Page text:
The undisputed GOAT.

Right now Marc and HRC are developing their turn around jump shot.

Mick did it. Michael did it. Marc? I don't doubt it for a second that he might just do it too.

Built different.

And on that break, didn't Jordan play professional BASEBALL?! 

Tiger Woods just sunset-ed. Aqua Petronas had quite an experience last yr with their sunset, it nearly took the team splashing down with it. 

This current era we are in for GP's, it is REALLY good. 2017 through now ish. Or just post-CRT? Anyway, it isn't about one rider. Or two bikes. I don't fear a GOAT dominating inordinately now! This is GOOD. I could quote Rossi about Marc and "upgrades," but it is all behind us.

However, JUST started concern that Ducati could be ending our last era with help from Yamaha guttering. We may soon say "The early period w Championship electronics saw (x) different riders and (y) different bikes win and podium. Rossi was still there. Then the next period of Ducati Dominance, pursued by Honda began." There will be a phrase you will start hearing, like "Ducati Power" "Alien" etc that becomes Canon. "Ducati Dominance" has a ring to it to title a period. The riders will be named. After V5 Honda, we say Rossi. I really do honestly anticipate odds of Quartararo and Ducati getting ink on paper is pretty high. Even with their full strong stable, so it means even more. If they can have two of the three established overdog riders, will they? Yes. Red in PARTICULAR has had a hunger for "that rider" atop their minds. Their bike is in demand. Martin and Bastiannini have to fight for it. The only secure Factory seat is Bagnaia's. 

The times, they are a-chaangin

I'm hearing reports that MM93 may be taking another year off to pursue a career in Ice Hockey.

Reports may or may not have come from voices within the dark recesses of my mind.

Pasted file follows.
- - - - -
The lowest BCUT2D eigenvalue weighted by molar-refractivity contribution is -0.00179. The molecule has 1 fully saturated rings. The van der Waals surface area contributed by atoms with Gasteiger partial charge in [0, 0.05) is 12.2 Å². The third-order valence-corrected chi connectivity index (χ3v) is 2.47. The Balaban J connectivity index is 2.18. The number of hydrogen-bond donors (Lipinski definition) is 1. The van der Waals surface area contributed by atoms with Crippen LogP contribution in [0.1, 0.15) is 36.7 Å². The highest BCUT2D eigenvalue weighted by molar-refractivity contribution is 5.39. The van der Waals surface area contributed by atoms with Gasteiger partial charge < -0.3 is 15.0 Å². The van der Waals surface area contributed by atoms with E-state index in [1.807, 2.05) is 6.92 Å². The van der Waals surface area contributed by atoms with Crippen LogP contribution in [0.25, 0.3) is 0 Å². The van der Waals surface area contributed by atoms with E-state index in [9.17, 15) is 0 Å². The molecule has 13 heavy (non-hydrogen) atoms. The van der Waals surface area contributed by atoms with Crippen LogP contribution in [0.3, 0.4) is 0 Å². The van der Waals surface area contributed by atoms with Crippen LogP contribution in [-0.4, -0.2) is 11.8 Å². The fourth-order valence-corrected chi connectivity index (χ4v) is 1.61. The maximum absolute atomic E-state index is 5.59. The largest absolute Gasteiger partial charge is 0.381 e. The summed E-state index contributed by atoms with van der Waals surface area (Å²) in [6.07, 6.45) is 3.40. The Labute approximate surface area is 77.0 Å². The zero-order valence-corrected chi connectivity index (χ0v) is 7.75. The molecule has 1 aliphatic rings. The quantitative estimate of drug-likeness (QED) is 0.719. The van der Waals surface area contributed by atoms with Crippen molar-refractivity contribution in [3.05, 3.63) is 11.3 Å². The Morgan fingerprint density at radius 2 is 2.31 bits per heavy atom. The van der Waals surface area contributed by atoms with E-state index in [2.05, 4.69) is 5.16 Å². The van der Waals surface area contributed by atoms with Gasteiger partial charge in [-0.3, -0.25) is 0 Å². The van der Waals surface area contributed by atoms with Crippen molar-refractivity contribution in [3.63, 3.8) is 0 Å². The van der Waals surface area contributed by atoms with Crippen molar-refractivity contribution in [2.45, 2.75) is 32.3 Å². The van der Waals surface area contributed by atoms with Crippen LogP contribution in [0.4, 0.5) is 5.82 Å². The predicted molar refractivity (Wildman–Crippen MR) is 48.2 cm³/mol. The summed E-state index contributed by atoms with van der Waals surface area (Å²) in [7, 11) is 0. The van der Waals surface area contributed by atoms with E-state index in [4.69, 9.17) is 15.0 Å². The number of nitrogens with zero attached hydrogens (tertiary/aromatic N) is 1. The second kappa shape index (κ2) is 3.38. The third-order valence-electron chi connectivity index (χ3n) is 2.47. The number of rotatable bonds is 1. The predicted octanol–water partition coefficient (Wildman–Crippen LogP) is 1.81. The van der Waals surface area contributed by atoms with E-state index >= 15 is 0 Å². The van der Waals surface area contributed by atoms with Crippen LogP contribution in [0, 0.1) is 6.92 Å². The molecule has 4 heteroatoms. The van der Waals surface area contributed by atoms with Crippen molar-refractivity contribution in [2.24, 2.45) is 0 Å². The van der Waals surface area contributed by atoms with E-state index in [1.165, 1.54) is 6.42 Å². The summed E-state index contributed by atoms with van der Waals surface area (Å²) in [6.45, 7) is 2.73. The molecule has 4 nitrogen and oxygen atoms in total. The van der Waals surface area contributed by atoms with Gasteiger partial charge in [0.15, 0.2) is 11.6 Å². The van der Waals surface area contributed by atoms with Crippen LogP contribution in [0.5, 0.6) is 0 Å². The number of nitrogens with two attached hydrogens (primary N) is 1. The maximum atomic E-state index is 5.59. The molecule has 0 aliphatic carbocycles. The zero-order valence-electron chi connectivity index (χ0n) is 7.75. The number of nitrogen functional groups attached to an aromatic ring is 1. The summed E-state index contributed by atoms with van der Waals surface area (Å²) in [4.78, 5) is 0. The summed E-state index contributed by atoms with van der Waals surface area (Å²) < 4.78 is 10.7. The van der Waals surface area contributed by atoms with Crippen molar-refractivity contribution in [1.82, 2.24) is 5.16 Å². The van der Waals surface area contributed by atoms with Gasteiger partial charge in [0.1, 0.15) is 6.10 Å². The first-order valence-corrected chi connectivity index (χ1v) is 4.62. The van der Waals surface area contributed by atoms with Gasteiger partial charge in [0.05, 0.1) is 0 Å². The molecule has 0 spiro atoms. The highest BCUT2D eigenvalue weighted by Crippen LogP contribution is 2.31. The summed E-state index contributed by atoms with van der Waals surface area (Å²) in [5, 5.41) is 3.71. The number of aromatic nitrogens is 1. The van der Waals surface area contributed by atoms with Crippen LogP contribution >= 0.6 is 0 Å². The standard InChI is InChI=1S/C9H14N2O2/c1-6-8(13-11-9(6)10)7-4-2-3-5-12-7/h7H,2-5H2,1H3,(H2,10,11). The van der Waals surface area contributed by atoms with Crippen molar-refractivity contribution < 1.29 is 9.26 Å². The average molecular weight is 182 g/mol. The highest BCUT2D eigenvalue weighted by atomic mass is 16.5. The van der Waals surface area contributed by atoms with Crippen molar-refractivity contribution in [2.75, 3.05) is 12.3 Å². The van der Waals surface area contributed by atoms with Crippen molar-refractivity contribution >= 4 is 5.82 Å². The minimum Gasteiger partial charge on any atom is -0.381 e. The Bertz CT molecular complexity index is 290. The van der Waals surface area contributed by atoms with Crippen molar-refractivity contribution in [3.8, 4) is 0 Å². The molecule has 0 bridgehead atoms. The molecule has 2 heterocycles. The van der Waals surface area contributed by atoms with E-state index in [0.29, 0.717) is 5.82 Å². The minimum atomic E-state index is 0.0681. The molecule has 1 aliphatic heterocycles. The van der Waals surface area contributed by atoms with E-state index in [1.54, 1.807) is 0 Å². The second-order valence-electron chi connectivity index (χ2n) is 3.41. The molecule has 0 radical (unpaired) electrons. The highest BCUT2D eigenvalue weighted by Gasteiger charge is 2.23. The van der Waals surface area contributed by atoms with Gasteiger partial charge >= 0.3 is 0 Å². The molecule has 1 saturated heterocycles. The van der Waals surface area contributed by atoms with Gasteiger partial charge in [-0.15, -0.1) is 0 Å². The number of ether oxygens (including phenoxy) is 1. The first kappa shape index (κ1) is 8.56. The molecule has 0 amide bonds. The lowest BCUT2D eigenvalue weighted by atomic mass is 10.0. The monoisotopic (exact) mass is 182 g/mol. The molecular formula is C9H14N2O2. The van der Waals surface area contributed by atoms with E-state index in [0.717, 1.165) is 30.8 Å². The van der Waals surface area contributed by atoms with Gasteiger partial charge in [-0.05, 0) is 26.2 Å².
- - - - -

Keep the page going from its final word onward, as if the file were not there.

Marquez could be the new Brad Marchand. Google him if you don’t know NHL players. Dirty little bastard but very effective at scoring goals. And it’s called Hockey, not Ice Hockey. Our version was the first, so it’s all the other forms of hockey that need to have an identifier word in front!

Signed, A Proud Canuck

I don't see a meaningful "Ducati Era" without a Ducati championship. And we haven't seen one in a good, long time.

Fair enough. Pecco is the bookie's favorite. Just sharing my tea leaves extrapolating further. I've been wrong before. 

Would you say we are likely to have more of the same then? I am sincerely having a strong sense that a pivot of change is afoot. It isn't what I wanted btw, that would have been the conventional smaller Suzuki project stepping forward further. If there is something clouding my judgment, it might be exhaustion of hope/frustration with Yamaha. Then over playing the other cards in my head. It is REALLY interesting what is going on right now! It has been since 2017, but I think it just hit a 2 stroke powerband. If Yamaha takes a solid step forward and Quartararo stays/Suzuki continues mild slow progress while keeping or signing the rider level likes of Mir, and Pecco/Martin falter with a Red bike that loses the drive out it is on? I will eat crow and examine the faulty thinking. It is a fresh strong thought for me via long convergence of factors.